The ProsenPeople

On Why You Must Never Depend on One Coffee Shop

Wednesday, September 13, 2017| Permalink

Earlier this week, Minna Zallman Proctor wrote about Virginia Woolf's short stories and the blog post as literary form. Today, taking inspiration from the narrator in Woolf's "Street Haunting" who attempts to inhabit the minds of the people she passes on London's streets, Minna imagines the interior lives of a couple in a coffee shop. She will be blogging here all week for Jewish Book Council's Visiting Scribe series.


But, after all, we are only gliding smoothly on the surface. The eye is not a miner, not a diver, not a seeker after buried treasure. It floats us smoothly down a stream; resting, pausing, the brain sleeps perhaps as it looks.
Virginia Woolf, “Street Haunting”

There is a couple in the coffee shop where I'm working today who are talking about running away together. I’m trying hard not to eavesdrop, forcing their perfectly audible conversation to muddle itself in my ears, the way you can make your vision blur by relaxing your eyes. But the mutter and rhythms of their conversation is just as revealing as specific words would be. Sometimes they stop talking entirely, reach across the small table to hold hands and stare deeply at each other, at a length that only belongs to the besotted. The prolonged gaze that would make a friend look away or bore a spouse. Between these two, the looking feels like a hungry tattoo, imprinting this stolen time. Because neither one has actually abandoned their real lives. This is stolen time in a crude and absurd coffee shop—forged bohemian in a neighborhood of immigrants, pensioners, taxi drivers, and substitute public school teachers—with amber light bulbs, putty colored walls, a series of seventeen provisionally framed sketches by a local artist hung in a distressingly uneven horizontal line…

He’s older than she is by some years. Bald and white grey, in a short sleeve chambray button-down that fits loosely, timeless casual, over khakis. He’s wearing socks under his sandals. She’s in jeans and an expensive, form fitting fleece. Clogs. Her curly hair is pulled back into a ponytail and held off her face with a brightly colored headband. She has her back to me but I can see from this angle that she has beautiful cheekbones and practical glasses. Her earrings are from a museum gift shop.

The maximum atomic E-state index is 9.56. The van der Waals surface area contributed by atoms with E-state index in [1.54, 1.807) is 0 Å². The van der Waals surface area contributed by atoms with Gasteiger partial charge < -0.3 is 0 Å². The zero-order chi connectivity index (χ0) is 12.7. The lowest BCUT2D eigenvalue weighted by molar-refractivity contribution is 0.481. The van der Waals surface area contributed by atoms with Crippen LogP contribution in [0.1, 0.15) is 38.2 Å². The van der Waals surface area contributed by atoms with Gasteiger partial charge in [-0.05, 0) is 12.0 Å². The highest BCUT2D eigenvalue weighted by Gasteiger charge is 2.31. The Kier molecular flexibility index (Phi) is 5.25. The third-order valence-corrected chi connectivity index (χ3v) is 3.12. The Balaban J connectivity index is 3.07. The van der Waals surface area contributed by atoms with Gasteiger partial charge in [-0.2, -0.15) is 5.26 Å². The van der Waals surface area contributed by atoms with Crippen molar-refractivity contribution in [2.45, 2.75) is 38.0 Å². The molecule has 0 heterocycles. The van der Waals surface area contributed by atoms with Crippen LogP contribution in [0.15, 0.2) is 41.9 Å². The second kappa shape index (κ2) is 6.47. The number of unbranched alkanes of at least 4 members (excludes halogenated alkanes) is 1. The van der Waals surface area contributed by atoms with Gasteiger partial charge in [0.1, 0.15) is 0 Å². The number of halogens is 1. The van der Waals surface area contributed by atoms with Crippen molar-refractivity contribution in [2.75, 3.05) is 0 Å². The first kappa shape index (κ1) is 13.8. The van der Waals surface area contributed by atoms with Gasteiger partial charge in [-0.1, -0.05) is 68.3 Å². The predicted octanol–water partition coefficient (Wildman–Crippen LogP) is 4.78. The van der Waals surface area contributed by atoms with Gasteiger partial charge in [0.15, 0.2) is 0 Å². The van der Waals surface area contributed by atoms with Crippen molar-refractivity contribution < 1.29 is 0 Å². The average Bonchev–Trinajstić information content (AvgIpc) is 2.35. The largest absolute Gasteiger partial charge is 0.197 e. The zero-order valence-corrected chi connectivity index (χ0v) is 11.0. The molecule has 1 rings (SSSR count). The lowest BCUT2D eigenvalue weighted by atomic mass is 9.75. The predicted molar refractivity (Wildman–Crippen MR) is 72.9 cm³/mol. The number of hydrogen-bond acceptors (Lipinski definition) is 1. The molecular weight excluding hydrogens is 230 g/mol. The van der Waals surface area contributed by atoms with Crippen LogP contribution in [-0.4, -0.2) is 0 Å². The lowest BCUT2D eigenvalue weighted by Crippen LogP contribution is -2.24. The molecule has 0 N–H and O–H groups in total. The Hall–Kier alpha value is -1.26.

It’s pouring out and still early morning. Even though I’m only catching snatches of conversation, I know they are talking about how to make big decisions. Talking about the way people in their lives, a son maybe or sister, are resilient. Anticipating consequence. At one point, he tells her the story of a great betrayal. I don’t mean to listen—but up look up accidentally from my book and catch him wiping tears when he says, “He was the best friend I’ve ever had.”

Tall, grown men crying breaks my heart. Nothing else makes me want to solve everything in the world that can’t be solved more than a crying man, not even when my own children weep (children always weep). “I either want to come back to Brooklyn,” she says suddenly, “or Boston.” I understand, I think. “But do you have another offer in Boston?” he answers and there’s more silence before she answers with a long discourse on failings that I can’t hear but think would sound too familiar if I did. Boring to hear one’s own endless neuroses rehearsed once that first shock of recognition has evaporated.

They stand to leave. They embrace with great affection and sadness, for letting each other go, for having to let each other go. Affection so chaste and enduring. The physical contact of a lifetime. I see now as he turns from her and walks out the door, upright and bravely inclined as tall people are, before he even hits the street, against the rain. Leaving her standing behind, phone already in hand, preparing for the next moment of her day. I see now what’s been grotesquely evident all along, they are not lovers, they are father and daughter.

Minna Zallman Proctor is a writer, critic, and translator who currently teaches creative writing at Fairleigh Dickinson University, where she is also editor in chief of The Literary Review. Her most recent book is Landslide: True Stories. She is also the author of Do You Hear What I Hear? An Unreligious Writer Investigates Religious Calling and has translated eight books from Italian, including Fleur Jaeggy’s These Possible Lives. She lives in Brooklyn.




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